Effort to confront Africa's soil health crisis helps triple yield
The improvements in crop yields—the increase in the amount farmers are harvesting from the same piece of land—over the past five years have been substantial. Some examples follow:
- In Tanzania, farmers adopting a combination of ISFM practices and new, improved crop varieties more than doubled their maize yields, from 1.5 to 3.5 tons per hectare, while pigeon pea yields increased from 0.6 to 1.4 tons per hectare.
- In Malawi, maize yields more than doubled, from 2 to 4.6 tons per hectare and soybean yields rose from 0.7 to 1.3 tons per hectare.
- In Ghana, maize yields increased from 1.5 to 3.5 tons per hectare and soybean from 0.9 to 1.5 tons per hectare.
A key priority of AGRA's Soil Health Program is to make it easier for farmers to acquire and properly apply mineral fertilizers. While overuse of fertilizers has caused environmental problems in other parts of the world, a 2009 study by scientists at Stanford University warned that underuse of fertilizers by farmers in sub-Saharan was a major impediment to improving soil quality and increasing food production. Faced with high prices—fertilizers in Africa often cost twice as much as they do in other countries—and low supplies, African farmers use on average about 10 kilos of fertilizers per hectare, while the global average is around 100.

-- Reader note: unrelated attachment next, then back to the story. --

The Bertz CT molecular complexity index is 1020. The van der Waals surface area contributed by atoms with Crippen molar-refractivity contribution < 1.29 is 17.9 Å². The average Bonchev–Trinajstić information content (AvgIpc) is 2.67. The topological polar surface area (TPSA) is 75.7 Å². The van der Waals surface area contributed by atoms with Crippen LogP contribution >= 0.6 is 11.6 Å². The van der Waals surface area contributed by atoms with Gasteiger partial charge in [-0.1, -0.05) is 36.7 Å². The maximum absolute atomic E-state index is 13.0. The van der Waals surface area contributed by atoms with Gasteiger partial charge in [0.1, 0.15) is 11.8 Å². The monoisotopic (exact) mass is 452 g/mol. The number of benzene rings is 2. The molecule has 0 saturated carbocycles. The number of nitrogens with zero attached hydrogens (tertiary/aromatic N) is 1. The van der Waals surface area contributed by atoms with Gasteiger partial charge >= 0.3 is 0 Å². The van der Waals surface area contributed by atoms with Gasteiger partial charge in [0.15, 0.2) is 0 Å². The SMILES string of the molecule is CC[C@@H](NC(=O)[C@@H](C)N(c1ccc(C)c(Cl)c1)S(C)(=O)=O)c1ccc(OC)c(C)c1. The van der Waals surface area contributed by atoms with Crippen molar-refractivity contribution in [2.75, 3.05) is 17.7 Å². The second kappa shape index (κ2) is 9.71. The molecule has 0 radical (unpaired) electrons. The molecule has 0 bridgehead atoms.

According to the AGRA analysis, the organization's efforts to help rural agrodealers stock more fertilizers have enabled smallholder farmers to acquire an additional 180,000 tons of fertilizer. If used as part of a broader soil management program, that's enough fertilizer to help about 1.8 million farmers revive 3.5 million hectares of depleted land and triple the amount of cereals they produce. AGRA also is encouraging innovative approaches to fertilizer use by working, for example, with Burkina Faso's Institute of Environment and Agricultural Research (the Institut de l'Environnement et des Recherches Agricoles or INERA) to develop a new machine that applies fertilizer in "micro-doses," adding just a few pellets for each seed.
In addition, AGRA is supporting an innovative effort called the African Fertilizer Agribusiness Partnership (AFAP), which also includes the New Partnership for Africa's Development (NEPAD), the International Fertilizer Development Center (IFDC), the African Development Bank (AfDB), and the Agricultural Market Development Trust—Africa (AGMARK). The goal is to develop new fertilizer production, storage and retail operations, with an initial focus on providing an additional 225,000 tons of fertilizer to farmers in three countries—Ghana, Mozambique and Tanzania—and to lower prices farmers pay by 15 percent or more.
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